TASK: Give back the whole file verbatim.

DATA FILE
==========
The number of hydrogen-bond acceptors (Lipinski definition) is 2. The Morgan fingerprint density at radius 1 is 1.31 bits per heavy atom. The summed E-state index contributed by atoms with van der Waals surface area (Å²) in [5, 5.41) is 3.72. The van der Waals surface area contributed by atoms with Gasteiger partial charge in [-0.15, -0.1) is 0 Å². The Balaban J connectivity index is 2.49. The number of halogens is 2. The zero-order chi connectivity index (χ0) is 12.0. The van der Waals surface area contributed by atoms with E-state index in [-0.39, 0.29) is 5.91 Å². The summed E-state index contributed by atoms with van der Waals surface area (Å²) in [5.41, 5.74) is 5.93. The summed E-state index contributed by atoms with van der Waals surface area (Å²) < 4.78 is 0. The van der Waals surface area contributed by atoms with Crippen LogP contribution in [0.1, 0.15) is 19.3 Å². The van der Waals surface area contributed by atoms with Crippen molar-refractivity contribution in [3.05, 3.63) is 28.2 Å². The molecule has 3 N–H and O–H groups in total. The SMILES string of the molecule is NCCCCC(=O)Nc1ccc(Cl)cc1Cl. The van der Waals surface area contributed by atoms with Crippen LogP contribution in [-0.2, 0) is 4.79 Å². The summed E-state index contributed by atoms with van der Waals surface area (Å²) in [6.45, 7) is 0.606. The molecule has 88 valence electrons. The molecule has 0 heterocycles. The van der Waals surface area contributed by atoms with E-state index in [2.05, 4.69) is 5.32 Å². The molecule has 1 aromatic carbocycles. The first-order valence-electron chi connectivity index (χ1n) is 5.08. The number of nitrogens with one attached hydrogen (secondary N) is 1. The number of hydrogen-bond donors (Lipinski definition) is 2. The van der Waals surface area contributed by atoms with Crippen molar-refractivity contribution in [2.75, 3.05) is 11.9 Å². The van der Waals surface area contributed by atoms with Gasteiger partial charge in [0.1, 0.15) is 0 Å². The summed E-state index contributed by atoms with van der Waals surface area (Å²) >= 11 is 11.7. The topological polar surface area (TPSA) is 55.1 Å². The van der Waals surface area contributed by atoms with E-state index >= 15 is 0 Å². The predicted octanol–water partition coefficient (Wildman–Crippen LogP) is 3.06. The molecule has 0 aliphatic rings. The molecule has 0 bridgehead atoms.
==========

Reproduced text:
The number of hydrogen-bond acceptors (Lipinski definition) is 2. The Morgan fingerprint density at radius 1 is 1.31 bits per heavy atom. The summed E-state index contributed by atoms with van der Waals surface area (Å²) in [5, 5.41) is 3.72. The van der Waals surface area contributed by atoms with Gasteiger partial charge in [-0.15, -0.1) is 0 Å². The Balaban J connectivity index is 2.49. The number of halogens is 2. The zero-order chi connectivity index (χ0) is 12.0. The van der Waals surface area contributed by atoms with E-state index in [-0.39, 0.29) is 5.91 Å². The summed E-state index contributed by atoms with van der Waals surface area (Å²) in [5.41, 5.74) is 5.93. The summed E-state index contributed by atoms with van der Waals surface area (Å²) < 4.78 is 0. The van der Waals surface area contributed by atoms with Crippen LogP contribution in [0.1, 0.15) is 19.3 Å². The van der Waals surface area contributed by atoms with Crippen molar-refractivity contribution in [3.05, 3.63) is 28.2 Å². The molecule has 3 N–H and O–H groups in total. The SMILES string of the molecule is NCCCCC(=O)Nc1ccc(Cl)cc1Cl. The van der Waals surface area contributed by atoms with Crippen LogP contribution in [-0.2, 0) is 4.79 Å². The summed E-state index contributed by atoms with van der Waals surface area (Å²) in [6.45, 7) is 0.606. The molecule has 88 valence electrons. The molecule has 0 heterocycles. The van der Waals surface area contributed by atoms with E-state index in [2.05, 4.69) is 5.32 Å². The molecule has 1 aromatic carbocycles. The first-order valence-electron chi connectivity index (χ1n) is 5.08. The number of nitrogens with one attached hydrogen (secondary N) is 1. The number of hydrogen-bond donors (Lipinski definition) is 2. The van der Waals surface area contributed by atoms with Crippen molar-refractivity contribution in [2.75, 3.05) is 11.9 Å². The van der Waals surface area contributed by atoms with Gasteiger partial charge in [0.1, 0.15) is 0 Å². The summed E-state index contributed by atoms with van der Waals surface area (Å²) >= 11 is 11.7. The topological polar surface area (TPSA) is 55.1 Å². The van der Waals surface area contributed by atoms with E-state index >= 15 is 0 Å². The predicted octanol–water partition coefficient (Wildman–Crippen LogP) is 3.06. The molecule has 0 aliphatic rings. The molecule has 0 bridgehead atoms.